Unity in the Church and avoiding Twitter spats…

So I’ve been thinking this week about what it means to witness for our faith.  We are called to preach the gospel, to show the love of Christ and be Jesus to those around us. Most of us choose to do this in different ways and this is good. God has gifted us all in different ways and through those different gifts we have the ability to reach all people. 

One thing that annoys me about Christian circles is the labelling of people, for example, liberals, evangelicals, conservative evangelicals, charismatics, Anglo-Catholics, theologians, social commentators, and so on… It annoys me because these are just labels, they don’t tell you anything about the person themself. On top of that they can be totally misleading, if I describe someone as an Anglo-catholic, that description comes with a set of assumptions about what they believe, how they practice their faith and how they are likely to feel about certain situations or theological view points. Those assumptions are often complete rubbish. As just one example, when I felt called into ministry the first person I spoke to is someone who has regularly been described as an Anglo-Catholic. As a more charismatic believer I assumed a lot about what his reaction would be. In fact I was completely and utterly wrong, he was incredibly encouraging and made no mention of the fact that I was a woman or a charismatic evangelical. In fact it was he who first put me on the road to Ordination.

So why am I going in to all this? Well it’s twofold. Firstly because the worldwide church is so broad and vast that it takes in many different viewpoints, theological issues and denominations and yet we are all united in our love of one God. Secondly because as Christians in this vastly differing melee of views and standpoints, we are all representing that God who unites us, to the world at large.

Someone once told me a quote which was attributed to John Wimber, and I’ve got to be honest I can’t find any evidence of that, but it was along the lines of:

You’ve got to love the whole church, from the smells and bells to the weird and wacky. It’s all God’s church and who am I to decide which bit is getting it right?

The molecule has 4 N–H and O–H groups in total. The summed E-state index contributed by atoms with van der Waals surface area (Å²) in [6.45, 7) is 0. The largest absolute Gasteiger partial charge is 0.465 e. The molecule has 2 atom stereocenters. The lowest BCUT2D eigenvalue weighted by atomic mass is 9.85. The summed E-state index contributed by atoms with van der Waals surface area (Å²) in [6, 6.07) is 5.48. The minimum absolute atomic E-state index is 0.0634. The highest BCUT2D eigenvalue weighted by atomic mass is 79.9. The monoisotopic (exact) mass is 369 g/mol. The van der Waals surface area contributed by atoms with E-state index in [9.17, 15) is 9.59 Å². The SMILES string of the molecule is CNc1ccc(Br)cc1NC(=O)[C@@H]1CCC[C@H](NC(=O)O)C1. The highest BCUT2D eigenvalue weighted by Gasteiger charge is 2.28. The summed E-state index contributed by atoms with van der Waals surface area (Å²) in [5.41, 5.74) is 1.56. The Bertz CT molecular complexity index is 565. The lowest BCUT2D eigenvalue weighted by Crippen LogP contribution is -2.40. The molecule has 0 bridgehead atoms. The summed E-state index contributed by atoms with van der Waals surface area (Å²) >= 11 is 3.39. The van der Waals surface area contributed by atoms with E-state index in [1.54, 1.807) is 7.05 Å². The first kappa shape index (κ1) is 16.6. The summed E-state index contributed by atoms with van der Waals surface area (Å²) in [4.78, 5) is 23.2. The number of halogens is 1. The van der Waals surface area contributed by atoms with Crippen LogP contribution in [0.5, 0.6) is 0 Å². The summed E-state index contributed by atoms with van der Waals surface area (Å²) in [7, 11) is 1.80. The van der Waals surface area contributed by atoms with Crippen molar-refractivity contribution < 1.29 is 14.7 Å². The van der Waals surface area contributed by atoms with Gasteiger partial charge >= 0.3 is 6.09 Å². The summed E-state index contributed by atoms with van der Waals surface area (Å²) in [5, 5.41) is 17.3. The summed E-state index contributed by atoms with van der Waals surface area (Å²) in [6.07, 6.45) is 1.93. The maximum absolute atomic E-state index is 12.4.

Now as I said I don’t know for sure it was Wimber who said it but I do know that it’s a great quote! It speaks of unity, and love of God, and of his church. I remind myself of this often, when I am frustrated with a particular part of the church or a particular belief. The truth is if we are going to reach the world with the Gospel we are going to need many different ways of doing it.

So often we see different areas of the church and different people within it getting annoyed with each other publicly. Different ideas are good and debate is certainly healthy but I would really love to see this done in a more loving way. If I find myself speaking to someone holding a different view point to mine I want to find out more – I mean what if they are right and I’m not?! I don’t often change my mind on these things but I do like to be challenged because then I find, you can be sure of what you believe, if it has been questioned and yet you are still standing in the same place then your belief becomes stronger.

I admit it, I do like to be challenged, I like a good debate and I hope that I come across as loving in my questions and not arrogant. So I would always encourage others to do the same, to discuss differing views, to look at opposing ideas, but to do so with love and understanding. I have found on several occasions recently Christians in the public eye being less than loving towards one another in the public arena. If you don’t agree with each other that’s fine, but have some respect for each others position and don’t forget that if God has put you in the public eye you can be sure people will be watching closely. The bible says that those in ministry will be judged more harshly and that’s a tough calling, and I know many of us make mistakes, after all being a Christian or a leader does not make you perfect, but we just need be aware of who is watching. The church gets slated in the media, especially over anything that divides it, and we have a responsibility to avoid that wherever possible, not add to it.